Additive Manufacturing

AUG 2017

ADDITIVE MANUFACTURING is the magazine devoted to industrial applications of 3D printing and digital layering technology. We cover the promise and the challenges of this technology for making functional tooling and end-use production parts.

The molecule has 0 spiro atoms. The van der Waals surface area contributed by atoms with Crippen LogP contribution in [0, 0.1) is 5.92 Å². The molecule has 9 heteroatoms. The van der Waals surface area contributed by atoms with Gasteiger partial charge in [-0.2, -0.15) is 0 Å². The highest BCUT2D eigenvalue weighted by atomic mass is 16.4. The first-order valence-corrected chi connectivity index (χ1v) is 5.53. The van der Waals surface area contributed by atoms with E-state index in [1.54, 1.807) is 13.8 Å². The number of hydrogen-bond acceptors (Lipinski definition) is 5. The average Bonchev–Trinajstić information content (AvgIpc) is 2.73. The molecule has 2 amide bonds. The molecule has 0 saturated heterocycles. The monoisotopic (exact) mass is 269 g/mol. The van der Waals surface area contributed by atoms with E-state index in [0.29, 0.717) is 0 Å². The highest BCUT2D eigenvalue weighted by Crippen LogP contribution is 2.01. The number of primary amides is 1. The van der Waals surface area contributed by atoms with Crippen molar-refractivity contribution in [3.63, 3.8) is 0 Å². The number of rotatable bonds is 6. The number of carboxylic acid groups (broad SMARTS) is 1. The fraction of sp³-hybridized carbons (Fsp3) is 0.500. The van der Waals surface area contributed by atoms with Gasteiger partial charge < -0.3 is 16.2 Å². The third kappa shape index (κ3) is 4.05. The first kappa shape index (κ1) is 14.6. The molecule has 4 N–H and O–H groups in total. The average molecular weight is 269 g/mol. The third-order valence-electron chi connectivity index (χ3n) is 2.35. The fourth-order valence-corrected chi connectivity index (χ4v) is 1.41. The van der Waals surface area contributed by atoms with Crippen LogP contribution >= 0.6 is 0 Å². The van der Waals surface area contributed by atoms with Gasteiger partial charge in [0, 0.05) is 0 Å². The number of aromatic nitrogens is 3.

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AM / Exceeding Expectations additivemanufacturing.media 39 far faster than the months-long turnaround for the metal DustRam, and avoids the added machining, welding and heat treat steps that version requires. But the 3D-printed DustRam isn't a replacement for the metal version; instead it is a lower-cost option, retailing for about one- third the price of the original. Contractors who aren't ready to purchase the metal Dustram can make a smaller investment in the 3D-printed version. Its lighter weight also makes the 3D- printed version easier to use on vertical surfaces or for long peri- ods of time, reducing operator fatigue. Ongoing Production, Continuous Improvement The company currently prints small volumes of the DustRam in-house on the Fortus 450mc. To buy a mold to make this device would have cost about $100,000, says King, and the molded prod- uct would have required traditional machining before assembly. When it isn't printing DustRam parts, the Fortus 450mc is also used for short production runs of other products, including at least 10 different parts that go into specialized vacuum systems. The 3D printer prints in both nylon and ASA, and rotates between the two materials every few weeks. The company is looking into buying a second Fortus 450mc to keep up with production. Adding a second 3D printer will provide flexibility to print a greater variety of parts at once, or to knock out larger orders more quickly. King places such confidence in the quality of the 3D-printed product and the company's ability to fulfill production needs that he has no intention of purchasing an injection mold anytime soon. But it's not just about being able to manufacture products. It's about being able to manufac- ture better products. As an inventor, "I keep finding new and better ways to do something," King says. Thanks to 3D printing, he says, "Within two hours my engineer can substantially change a design. I can grow it in the next couple of days, try it out and see if it worked. We can make little micro changes along the way." And King and his team know just what changes to make. As a company that both sells and uses the products it designs, Arizona Home Floors is now positioned to continuously improve solutions to the problems it faces every day. an opportunity to expand the DustRam product line without buying into a mold at all. Making Adjustments Impressed by the durability of the 3D-printed nylon DustRam, King purchased a Stratasys Fortus 450mc from PADT, and began to develop a version of the product to be 3D printed in the same flexible nylon as the prototype. The product's original design proved to be well-suited to 3D printing already, with the excep- tion of one feature: the nose. In the metal version of the DustRam, the nose is machined from S7 tool steel and is used to help pry up old flooring during demolition. The flexible nature of the nylon prevented the 3D-printed version from being used this way, but the nose still took more wear and tear than the rest of the device. To account for this wear, the way that the nose attached need- ed to change. In the metal version, the tool steel nose is pinned to the DustRam's aluminum body and is not intended to be removed. In the printed version, it is attached with two screws; the company now sells replacement 3D-printed noses for around $300 that users can install themselves when one wears out. (The typical lifespan for a nose is six months to one year, King says.) This new design has a manufacturing time of about 55 hours, including the 3D printing, a soak in sodium hydroxide to remove supports, installation of brass inserts and assembly. This is The metal version of the DustRam (center) has a tool steel nose pinned in place that can be used to help pry up tile. After the success of the solid 3D-printed prototype (left), the retail version (right) was designed with a removable nose that can be replaced by the user when it wears out. Jack King, founder of Arizona Home Floors, holds a chipping hammer equipped with the original version of the DustRam, machined from aluminum and tool steel. The metal version is rugged and effective, but heavy, weighing in at 12 pounds. The 3D-printed nylon DustRam weighs just 3 pounds, making it more ergonomic to use for long periods of time.

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